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I don’t even think he’s the most stylish guy on his own team (I’ll take Durant). But I am willing to celebrate Russ anyway, because I think that his outfits come from the same twist of his personality as his playing style: stink-eyed, unapologetic, inimitable. GQ consistently blogs about Russ, almost always to point out the particular oddness of a recent outfit, while unconvincingly assuring us that this is the rare aberration from his general swag, resulting in verbal wincing on the order of “we like him, we really do like him, just not this time.” Or that time. Or this time.

Eddie Redmayne

This isn’t an actor—it’s someone summering in Saint-Tropez, trying to take his mind off his floundering hedge fund, fresh off his morning coffee-in-a-yacht.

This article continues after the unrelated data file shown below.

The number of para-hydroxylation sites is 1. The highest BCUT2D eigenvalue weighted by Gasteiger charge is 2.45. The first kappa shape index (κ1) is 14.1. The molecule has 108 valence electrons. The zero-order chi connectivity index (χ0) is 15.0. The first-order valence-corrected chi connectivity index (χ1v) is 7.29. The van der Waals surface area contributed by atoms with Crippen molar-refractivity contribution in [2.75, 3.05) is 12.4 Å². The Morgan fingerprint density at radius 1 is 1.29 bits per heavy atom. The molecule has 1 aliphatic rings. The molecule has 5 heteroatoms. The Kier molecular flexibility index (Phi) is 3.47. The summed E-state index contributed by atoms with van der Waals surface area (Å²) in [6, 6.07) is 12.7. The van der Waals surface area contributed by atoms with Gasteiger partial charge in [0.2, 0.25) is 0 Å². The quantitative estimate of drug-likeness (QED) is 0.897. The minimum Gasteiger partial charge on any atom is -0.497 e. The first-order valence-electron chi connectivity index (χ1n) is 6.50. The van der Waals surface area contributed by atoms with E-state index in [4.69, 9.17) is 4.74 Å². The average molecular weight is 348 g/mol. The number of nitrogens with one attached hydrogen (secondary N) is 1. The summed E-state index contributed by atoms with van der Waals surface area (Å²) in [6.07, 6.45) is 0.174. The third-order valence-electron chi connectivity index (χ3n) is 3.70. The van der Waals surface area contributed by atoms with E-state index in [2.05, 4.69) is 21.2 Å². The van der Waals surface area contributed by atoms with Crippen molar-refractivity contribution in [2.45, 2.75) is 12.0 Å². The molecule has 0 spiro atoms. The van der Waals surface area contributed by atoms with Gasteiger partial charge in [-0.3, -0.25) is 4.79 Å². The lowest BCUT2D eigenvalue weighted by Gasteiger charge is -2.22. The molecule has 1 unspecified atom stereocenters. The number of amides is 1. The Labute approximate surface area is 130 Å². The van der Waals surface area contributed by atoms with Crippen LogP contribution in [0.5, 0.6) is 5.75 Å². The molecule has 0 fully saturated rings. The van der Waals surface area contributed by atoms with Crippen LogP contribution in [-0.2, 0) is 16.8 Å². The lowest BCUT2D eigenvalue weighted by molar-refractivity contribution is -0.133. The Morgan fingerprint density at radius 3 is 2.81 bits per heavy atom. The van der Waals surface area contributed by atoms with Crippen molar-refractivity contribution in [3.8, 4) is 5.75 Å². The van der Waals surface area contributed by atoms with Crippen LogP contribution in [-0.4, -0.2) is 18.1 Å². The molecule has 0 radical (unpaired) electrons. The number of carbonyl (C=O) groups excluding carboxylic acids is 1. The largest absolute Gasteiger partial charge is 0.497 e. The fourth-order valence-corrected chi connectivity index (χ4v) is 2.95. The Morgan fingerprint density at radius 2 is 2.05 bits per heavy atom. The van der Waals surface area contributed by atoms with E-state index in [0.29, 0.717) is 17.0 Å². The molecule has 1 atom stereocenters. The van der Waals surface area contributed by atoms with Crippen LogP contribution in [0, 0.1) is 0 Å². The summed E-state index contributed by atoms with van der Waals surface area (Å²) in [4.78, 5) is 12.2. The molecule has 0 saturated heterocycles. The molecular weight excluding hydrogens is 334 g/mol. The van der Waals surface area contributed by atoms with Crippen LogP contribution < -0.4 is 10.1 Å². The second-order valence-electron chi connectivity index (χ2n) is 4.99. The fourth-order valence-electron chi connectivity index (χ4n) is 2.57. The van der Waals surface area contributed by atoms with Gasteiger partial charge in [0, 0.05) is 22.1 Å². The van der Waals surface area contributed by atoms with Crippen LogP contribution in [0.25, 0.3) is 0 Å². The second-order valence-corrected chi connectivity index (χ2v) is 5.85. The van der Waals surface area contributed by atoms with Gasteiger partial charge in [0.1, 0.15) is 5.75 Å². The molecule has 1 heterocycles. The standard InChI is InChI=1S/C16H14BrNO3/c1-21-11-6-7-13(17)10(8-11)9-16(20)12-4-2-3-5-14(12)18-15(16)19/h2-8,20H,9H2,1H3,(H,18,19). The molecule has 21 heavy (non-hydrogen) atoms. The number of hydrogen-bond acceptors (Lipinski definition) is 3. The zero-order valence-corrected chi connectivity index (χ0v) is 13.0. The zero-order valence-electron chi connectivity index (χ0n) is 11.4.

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Eddie seems like a talented, low-key guy known to rock a sharp suit. But this particular look was cobbled together from the results of a “rich guy shiney fabric ;)” Google image search. To confidently rock the wardrobe of the 0.00001 percent must require great courage and poise; praise The Natural.


To be fair, Drake spent the last few months racking up style points: popularizing the “Dad About To Take An Ill Sunday Afternoon Nap” look, helping legitimize personal coziness in public, executing charmingly average (and impressively turtlenecked) dance moves in his “Hotling Bling” video, etc. They even gave him the one nickname that doesn’t make me cringe: “The Coziest Baller.” But then he had to go and ruin a decent NBA photo with this ugly-ass jacket that mars his dope OVO owl logo with some eyesore Kobe imagery. We find some conciliatory pleasure in the fact that a potentially classic image of Kobe was ruined by a jacket with his own face on it. Mamba Out.

“Lucky” “Blue” “Smith”

Because I refuse to believe that this is a real person, I will offer some theories of his origins.